How does the history of the U.S. national anthem reflect the country’s long struggle with racial, economic and gender inequality?
The flag that flew over Fort McHenry in 1814 (Credit: Smithsonian Institution Archives via Wikimedia)
It is well known that Francis Scott Key is the author of the famous words “the land of the free and the home of the brave.” He wrote those words in 1814 and, ever since 1931, they have been sung as the national anthem of the United States.
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What is far less known are his views on race.
In his career as lawyer and public servant, Key spoke publicly of Africans in America as “a distinct and inferior race of people, which all experience proves to be the greatest evil that afflicts a community.”
He saw them as a shiftless and untrustworthy population — a nuisance to white people.
Key believed the solution to the slavery problem was to free the enslaved Africans and get rid of them by helping them colonize Africa. He worked on behalf of this racial dream for more than 20 years. He was, in the words of a friend, a distressingly serious man.
Key had become famous almost by accident. He wrote the “Star Spangled Banner” in September 1814 and it became immediately popular.
Amazingly, the song was the product of a humiliation. Francis Scott Key was a veteran of what some dubbed “the Bladensburg Races,” the total collapse of American forces during the British invasion of Washington in August 1814.
When the untrained American militia faced the dogged advance by British troops, backed by artillery fire, the Americans broke rank by the hundreds and then by the thousands.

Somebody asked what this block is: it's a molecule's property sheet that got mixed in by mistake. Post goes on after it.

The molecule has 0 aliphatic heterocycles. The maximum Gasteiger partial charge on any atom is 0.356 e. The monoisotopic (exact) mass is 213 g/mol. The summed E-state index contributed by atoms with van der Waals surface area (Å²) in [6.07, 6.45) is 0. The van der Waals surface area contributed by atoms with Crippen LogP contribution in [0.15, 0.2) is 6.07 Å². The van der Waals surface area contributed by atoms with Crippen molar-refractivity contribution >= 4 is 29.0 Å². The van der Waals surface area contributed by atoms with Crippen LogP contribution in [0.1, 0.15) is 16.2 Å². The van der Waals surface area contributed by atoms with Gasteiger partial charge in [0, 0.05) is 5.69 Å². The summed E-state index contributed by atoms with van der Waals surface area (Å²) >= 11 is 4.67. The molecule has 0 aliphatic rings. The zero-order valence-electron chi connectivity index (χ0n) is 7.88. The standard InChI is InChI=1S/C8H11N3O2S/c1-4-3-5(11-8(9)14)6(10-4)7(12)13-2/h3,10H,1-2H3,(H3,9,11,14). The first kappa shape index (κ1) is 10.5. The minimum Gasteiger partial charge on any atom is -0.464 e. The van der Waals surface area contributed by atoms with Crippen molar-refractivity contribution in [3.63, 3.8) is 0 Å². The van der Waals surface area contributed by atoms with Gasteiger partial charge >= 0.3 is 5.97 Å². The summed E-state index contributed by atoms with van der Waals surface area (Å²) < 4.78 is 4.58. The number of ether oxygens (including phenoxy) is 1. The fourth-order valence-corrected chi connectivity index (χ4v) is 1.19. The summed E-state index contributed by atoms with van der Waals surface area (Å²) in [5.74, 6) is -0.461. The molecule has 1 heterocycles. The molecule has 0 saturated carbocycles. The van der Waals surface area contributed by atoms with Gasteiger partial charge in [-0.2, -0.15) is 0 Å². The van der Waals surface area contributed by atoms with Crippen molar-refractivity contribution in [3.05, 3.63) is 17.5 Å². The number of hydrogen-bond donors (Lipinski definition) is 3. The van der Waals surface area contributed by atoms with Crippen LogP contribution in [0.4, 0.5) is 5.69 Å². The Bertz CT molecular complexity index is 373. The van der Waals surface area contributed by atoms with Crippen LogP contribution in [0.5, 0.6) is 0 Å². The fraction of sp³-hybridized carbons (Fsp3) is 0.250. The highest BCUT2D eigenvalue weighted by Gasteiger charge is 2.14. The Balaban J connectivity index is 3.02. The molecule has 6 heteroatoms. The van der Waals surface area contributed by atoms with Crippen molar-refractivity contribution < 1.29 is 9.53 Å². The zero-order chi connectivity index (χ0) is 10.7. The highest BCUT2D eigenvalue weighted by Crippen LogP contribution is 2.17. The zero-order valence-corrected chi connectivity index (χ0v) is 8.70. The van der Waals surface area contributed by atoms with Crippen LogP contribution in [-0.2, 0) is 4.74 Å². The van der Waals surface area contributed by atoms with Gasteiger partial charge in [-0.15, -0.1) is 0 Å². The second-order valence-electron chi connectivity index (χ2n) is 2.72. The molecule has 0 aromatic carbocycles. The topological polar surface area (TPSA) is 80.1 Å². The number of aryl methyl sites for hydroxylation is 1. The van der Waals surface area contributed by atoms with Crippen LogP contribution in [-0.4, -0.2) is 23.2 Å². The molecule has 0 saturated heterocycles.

They ran as fast as they could, hence the humorous reference to “The Races.” Most simply ran back toward Washington, including Lieutenant Key. In the Bladensburg Races, Francis Scott Key was a sprinter.
Seeking to redeem his battlefield failure, Key negotiated with British forces that had arrested a family friend.
In his effort to secure his friend’s release, he managed to join him aboard a British ship as the fleet bombarded Fort McHenry in Baltimore harbor.
On September 14, 1814, the British proved their prowess in the spectacular and useless display of military power by pummeling the fort with bombs.
The Americans did not return fire. But they did hang a red, white and blue flag out. At dawn — much to everyone’s surprise — the British had not breached the fort’s walls and the flag was still there.
Key decided to write a patriotic song. He fitted his words to a popular English drinking club song called, “To Anacreon in Heaven.” Originally, the song had four stanzas, although only one is sung today. In the now-forgotten final stanza, Key wrote:
Then conquer we must when our cause it is just/And this be our motto: “In God is our Trust.”/And the Star-Spangled Banner in triumph shall wave/O’er the land of the free and the home of the brave.”
In Key’s formative lyrics, America would conquer in the name of a just god.
After the defense of Fort McHenry, the War of 1812 came to a close — Britain had defeated France in Europe and did not care to bother further with the Americans.
If the United States had not won the War of 1812, it had not lost it either. Americans were free — white Americans, that is.
Key’s name spread throughout the United States because of the popularity of “the Star Spangled Banner.” The song was sung everywhere, though it would not formally be adopted as the national anthem of the United States for another century.
The designation of the “Star-Spangled Banner” as the national anthem was the culmination of a 15-year lobbying campaign a century later led by veterans’ organizations that overcame resistance from New England and from pacifists who criticized the song’s militaristic imagery.
In 1930, Congressman John Linthicum, a Democrat from Baltimore, introduced a bill to designate the Star Spangled Banner as the national anthem.
Wide majorities of the House and the Senate approved it a year later and President Herbert Hoover signed the bill into law on March 3, 1931.
But the words that ring in every American’s ears about freedom and bravery take on new meaning when one looks further into the Washington summer of 1835.
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Continue to the second part of this essay.